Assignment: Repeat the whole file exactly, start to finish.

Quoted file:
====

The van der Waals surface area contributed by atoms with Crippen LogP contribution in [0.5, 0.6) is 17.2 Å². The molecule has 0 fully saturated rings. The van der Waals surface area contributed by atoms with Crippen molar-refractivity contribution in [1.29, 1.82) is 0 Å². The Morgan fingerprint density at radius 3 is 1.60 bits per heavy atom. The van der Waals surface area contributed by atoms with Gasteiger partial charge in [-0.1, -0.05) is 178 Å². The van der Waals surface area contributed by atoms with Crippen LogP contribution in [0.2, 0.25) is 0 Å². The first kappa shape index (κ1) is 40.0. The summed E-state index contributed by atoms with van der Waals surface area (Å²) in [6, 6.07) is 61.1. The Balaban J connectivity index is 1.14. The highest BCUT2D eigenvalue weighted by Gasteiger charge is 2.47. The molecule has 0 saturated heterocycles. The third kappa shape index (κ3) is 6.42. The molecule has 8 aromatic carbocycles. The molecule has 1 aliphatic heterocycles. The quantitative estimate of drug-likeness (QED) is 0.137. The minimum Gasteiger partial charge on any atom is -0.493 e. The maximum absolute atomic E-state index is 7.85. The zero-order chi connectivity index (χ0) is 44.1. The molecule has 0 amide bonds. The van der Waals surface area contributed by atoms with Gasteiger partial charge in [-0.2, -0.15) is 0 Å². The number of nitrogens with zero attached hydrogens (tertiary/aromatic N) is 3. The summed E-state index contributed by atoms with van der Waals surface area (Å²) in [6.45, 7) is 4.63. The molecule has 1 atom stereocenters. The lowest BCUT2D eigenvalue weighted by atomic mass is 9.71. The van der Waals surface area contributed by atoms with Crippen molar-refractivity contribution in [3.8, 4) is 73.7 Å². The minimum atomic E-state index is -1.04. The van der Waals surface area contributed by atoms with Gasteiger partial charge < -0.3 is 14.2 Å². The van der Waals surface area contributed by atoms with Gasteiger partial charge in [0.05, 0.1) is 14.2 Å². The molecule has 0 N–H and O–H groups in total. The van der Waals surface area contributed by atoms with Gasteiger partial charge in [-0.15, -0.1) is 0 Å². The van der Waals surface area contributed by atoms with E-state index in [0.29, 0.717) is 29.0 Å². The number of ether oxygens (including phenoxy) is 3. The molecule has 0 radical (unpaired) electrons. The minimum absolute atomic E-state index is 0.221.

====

The van der Waals surface area contributed by atoms with Crippen LogP contribution in [0.5, 0.6) is 17.2 Å². The molecule has 0 fully saturated rings. The van der Waals surface area contributed by atoms with Crippen molar-refractivity contribution in [1.29, 1.82) is 0 Å². The Morgan fingerprint density at radius 3 is 1.60 bits per heavy atom. The van der Waals surface area contributed by atoms with Gasteiger partial charge in [-0.1, -0.05) is 178 Å². The van der Waals surface area contributed by atoms with Crippen LogP contribution in [0.2, 0.25) is 0 Å². The first kappa shape index (κ1) is 40.0. The summed E-state index contributed by atoms with van der Waals surface area (Å²) in [6, 6.07) is 61.1. The Balaban J connectivity index is 1.14. The highest BCUT2D eigenvalue weighted by Gasteiger charge is 2.47. The molecule has 0 saturated heterocycles. The third kappa shape index (κ3) is 6.42. The molecule has 8 aromatic carbocycles. The molecule has 1 aliphatic heterocycles. The quantitative estimate of drug-likeness (QED) is 0.137. The minimum Gasteiger partial charge on any atom is -0.493 e. The maximum absolute atomic E-state index is 7.85. The zero-order chi connectivity index (χ0) is 44.1. The molecule has 0 amide bonds. The van der Waals surface area contributed by atoms with Gasteiger partial charge in [-0.2, -0.15) is 0 Å². The number of nitrogens with zero attached hydrogens (tertiary/aromatic N) is 3. The summed E-state index contributed by atoms with van der Waals surface area (Å²) in [6.45, 7) is 4.63. The molecule has 1 atom stereocenters. The lowest BCUT2D eigenvalue weighted by atomic mass is 9.71. The van der Waals surface area contributed by atoms with Crippen molar-refractivity contribution in [3.8, 4) is 73.7 Å². The minimum atomic E-state index is -1.04. The van der Waals surface area contributed by atoms with Gasteiger partial charge < -0.3 is 14.2 Å². The van der Waals surface area contributed by atoms with Gasteiger partial charge in [0.05, 0.1) is 14.2 Å². The molecule has 0 N–H and O–H groups in total. The van der Waals surface area contributed by atoms with Gasteiger partial charge in [-0.15, -0.1) is 0 Å². The van der Waals surface area contributed by atoms with E-state index in [0.29, 0.717) is 29.0 Å². The number of ether oxygens (including phenoxy) is 3. The molecule has 0 radical (unpaired) electrons. The minimum absolute atomic E-state index is 0.221.